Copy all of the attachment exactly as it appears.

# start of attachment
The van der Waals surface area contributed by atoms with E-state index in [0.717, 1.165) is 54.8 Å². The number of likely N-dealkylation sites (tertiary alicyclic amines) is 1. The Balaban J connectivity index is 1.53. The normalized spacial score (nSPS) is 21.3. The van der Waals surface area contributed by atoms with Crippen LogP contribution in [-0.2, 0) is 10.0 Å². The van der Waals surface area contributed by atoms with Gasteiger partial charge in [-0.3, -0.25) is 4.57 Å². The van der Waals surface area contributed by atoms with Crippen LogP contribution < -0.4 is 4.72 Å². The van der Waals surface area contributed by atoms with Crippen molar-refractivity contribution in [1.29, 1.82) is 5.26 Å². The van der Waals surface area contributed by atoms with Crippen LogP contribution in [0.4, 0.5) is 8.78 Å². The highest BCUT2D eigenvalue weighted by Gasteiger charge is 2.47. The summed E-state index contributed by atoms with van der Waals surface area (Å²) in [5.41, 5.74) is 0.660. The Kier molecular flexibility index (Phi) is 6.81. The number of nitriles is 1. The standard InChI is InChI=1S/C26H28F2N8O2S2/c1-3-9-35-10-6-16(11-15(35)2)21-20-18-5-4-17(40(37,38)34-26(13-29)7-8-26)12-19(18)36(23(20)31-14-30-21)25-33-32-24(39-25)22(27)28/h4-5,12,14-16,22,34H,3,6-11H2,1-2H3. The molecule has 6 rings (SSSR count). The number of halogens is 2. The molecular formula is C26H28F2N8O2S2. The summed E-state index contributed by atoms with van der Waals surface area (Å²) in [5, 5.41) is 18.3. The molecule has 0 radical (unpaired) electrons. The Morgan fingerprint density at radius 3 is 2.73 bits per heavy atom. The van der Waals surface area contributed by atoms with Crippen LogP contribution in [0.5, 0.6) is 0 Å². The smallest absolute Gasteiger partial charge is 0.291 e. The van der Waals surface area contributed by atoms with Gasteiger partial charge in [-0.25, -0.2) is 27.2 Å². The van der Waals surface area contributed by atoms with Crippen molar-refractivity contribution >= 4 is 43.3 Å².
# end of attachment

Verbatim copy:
The van der Waals surface area contributed by atoms with E-state index in [0.717, 1.165) is 54.8 Å². The number of likely N-dealkylation sites (tertiary alicyclic amines) is 1. The Balaban J connectivity index is 1.53. The normalized spacial score (nSPS) is 21.3. The van der Waals surface area contributed by atoms with Crippen LogP contribution in [-0.2, 0) is 10.0 Å². The van der Waals surface area contributed by atoms with Gasteiger partial charge in [-0.3, -0.25) is 4.57 Å². The van der Waals surface area contributed by atoms with Crippen LogP contribution < -0.4 is 4.72 Å². The van der Waals surface area contributed by atoms with Crippen molar-refractivity contribution in [1.29, 1.82) is 5.26 Å². The van der Waals surface area contributed by atoms with Crippen LogP contribution in [0.4, 0.5) is 8.78 Å². The highest BCUT2D eigenvalue weighted by Gasteiger charge is 2.47. The summed E-state index contributed by atoms with van der Waals surface area (Å²) in [5.41, 5.74) is 0.660. The Kier molecular flexibility index (Phi) is 6.81. The number of nitriles is 1. The standard InChI is InChI=1S/C26H28F2N8O2S2/c1-3-9-35-10-6-16(11-15(35)2)21-20-18-5-4-17(40(37,38)34-26(13-29)7-8-26)12-19(18)36(23(20)31-14-30-21)25-33-32-24(39-25)22(27)28/h4-5,12,14-16,22,34H,3,6-11H2,1-2H3. The molecule has 6 rings (SSSR count). The number of halogens is 2. The molecular formula is C26H28F2N8O2S2. The summed E-state index contributed by atoms with van der Waals surface area (Å²) in [5, 5.41) is 18.3. The molecule has 0 radical (unpaired) electrons. The Morgan fingerprint density at radius 3 is 2.73 bits per heavy atom. The van der Waals surface area contributed by atoms with Crippen LogP contribution in [0.5, 0.6) is 0 Å². The smallest absolute Gasteiger partial charge is 0.291 e. The van der Waals surface area contributed by atoms with Gasteiger partial charge in [-0.25, -0.2) is 27.2 Å². The van der Waals surface area contributed by atoms with Crippen molar-refractivity contribution >= 4 is 43.3 Å².